Post image for Montreal, Quebec – L’Orignal

Restaurant: L’Orignal
Cuisine: Canadian/French/Eclectic
Last visited: November 5, 2011
Location: Montreal, Quebec (Old Montréal)
Address: 479 Rue St-Alexis
Subway stop: Square-Victoria
Price Range: $30-50+ ($28-30 mains)

1Poor 2OK 3Good 4Very good 5Excellent 6Tres Excellent!!

Food: 4.5 (based on what I tried)
Service: n/a
Ambiance: 4
Overall: 4
Additional comments:

  • Canadian-French cuisine
  • Former owners of Garde Manger
  • Local favourite
  • Hidden gem
  • Exotic meat & game
  • Fresh seafood
  • Seasonal menus
  • Moderate-higher prices
  • Popular for cocktails/wine
  • French & English menu
  • Daily from 6pm
  • Friday-Saturday open until 3am

**Recommendations: n/a

I was invited on a Van Houtte Coffee Getaway in Old Montreal, and our itinerary was pre determined with a whole bunch of fun coffee related food activities. One of the events was a wine pairing pre-dinner, which would help us to discover more about our flavour profiles and eventually lead us back to our coffee choices. We were taken to L’Orignal for this dinner, and although this restaurant has no associations with Van Houtte, I personally really enjoyed their restaurant choice for the event.

It was another restaurant I would not have discovered on my own. It’s tucked away in an ally and somewhat located in an underground basement much like celebrity chef’s Chuck Hughes’ restaurant Le Bremner. I was actually surprised to discover that Monika Terlecki and Travis Champion, former owners of Chuck Hughes’ Garde Manger (located just around the corner), were the ones behind L’Orignal. It’s kind of the secret hot spot for sophisticated drinks and food and it’s literally more down to Earth… and wood, than either of Hughes’ restaurants.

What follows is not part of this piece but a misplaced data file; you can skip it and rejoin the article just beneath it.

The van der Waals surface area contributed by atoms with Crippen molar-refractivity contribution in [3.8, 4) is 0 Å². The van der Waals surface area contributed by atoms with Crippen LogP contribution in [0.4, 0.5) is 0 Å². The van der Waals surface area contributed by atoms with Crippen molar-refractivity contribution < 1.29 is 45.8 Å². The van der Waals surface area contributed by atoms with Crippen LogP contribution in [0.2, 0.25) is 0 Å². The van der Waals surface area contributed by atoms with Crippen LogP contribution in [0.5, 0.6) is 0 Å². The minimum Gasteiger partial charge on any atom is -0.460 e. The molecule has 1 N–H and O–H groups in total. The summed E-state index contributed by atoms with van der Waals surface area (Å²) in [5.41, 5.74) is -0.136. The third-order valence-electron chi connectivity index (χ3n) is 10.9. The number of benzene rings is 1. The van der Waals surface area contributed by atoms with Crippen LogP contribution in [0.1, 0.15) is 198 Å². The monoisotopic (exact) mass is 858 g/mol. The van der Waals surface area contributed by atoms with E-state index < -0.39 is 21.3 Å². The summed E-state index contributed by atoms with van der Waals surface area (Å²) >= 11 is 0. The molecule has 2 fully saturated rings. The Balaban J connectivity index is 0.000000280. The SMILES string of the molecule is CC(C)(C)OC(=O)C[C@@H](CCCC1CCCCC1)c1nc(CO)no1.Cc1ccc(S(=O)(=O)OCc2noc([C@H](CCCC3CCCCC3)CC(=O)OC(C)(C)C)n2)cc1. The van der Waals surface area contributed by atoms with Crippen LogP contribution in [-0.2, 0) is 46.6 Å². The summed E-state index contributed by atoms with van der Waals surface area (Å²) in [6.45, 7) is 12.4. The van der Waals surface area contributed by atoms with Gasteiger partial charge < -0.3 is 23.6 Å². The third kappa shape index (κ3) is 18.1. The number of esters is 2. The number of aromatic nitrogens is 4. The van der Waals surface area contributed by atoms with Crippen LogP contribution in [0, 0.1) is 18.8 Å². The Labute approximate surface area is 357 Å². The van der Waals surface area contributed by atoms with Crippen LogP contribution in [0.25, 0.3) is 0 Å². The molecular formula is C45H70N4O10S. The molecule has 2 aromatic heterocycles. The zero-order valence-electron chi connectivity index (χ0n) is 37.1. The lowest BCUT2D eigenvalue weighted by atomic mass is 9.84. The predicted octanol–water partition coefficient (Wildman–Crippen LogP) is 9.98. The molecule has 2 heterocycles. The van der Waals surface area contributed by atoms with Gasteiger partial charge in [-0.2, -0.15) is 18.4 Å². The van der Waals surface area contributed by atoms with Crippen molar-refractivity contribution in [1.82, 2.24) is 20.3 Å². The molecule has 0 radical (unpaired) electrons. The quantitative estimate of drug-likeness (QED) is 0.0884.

I’ve never felt so “non-Canadian” until I visited Quebec. L’Orignal means “moose”, and the restaurant takes on a Canadian theme. Being in Montreal a Canadian theme is always a French Canadian theme or a “Quebecois” theme though.

The menu embraces game and exotic meats as well as seafood, and although I only tried the chef’s tasting courses, it was enough to convince me to come back here on my own. It may not be representable of what the restaurant can actually do on a regular night, but it left me wanting to explore the menu more. I took a look at the regular menu and it sounded crazy good, especially if you’re an adventurous eater.

I really did come back here on my own on a separate occasion and the place was full of locals, and it just felt like a locals’ spot without the hype. Mind you it’s not a restaurant that hasn’t been discovered yet either and it was named one of the “Top 25 Must Go Places in Canada” by EnRoute Magazine in 2008.

The rustic and refined ambiance was representable of the menu. I know this might sound odd, but it felt more Canadian than a “Canadian” restaurant in Vancouver, BC. I’m stereotyping right now, but it’s just how I see things. When a Vancouver restaurant is “Canadian” it seems more farm to table, whereas this just showcased Canadian cuisine as a bite of decedent wild life. I guess I shouldn’t be too surprised with the “wilder” side of Montreal though.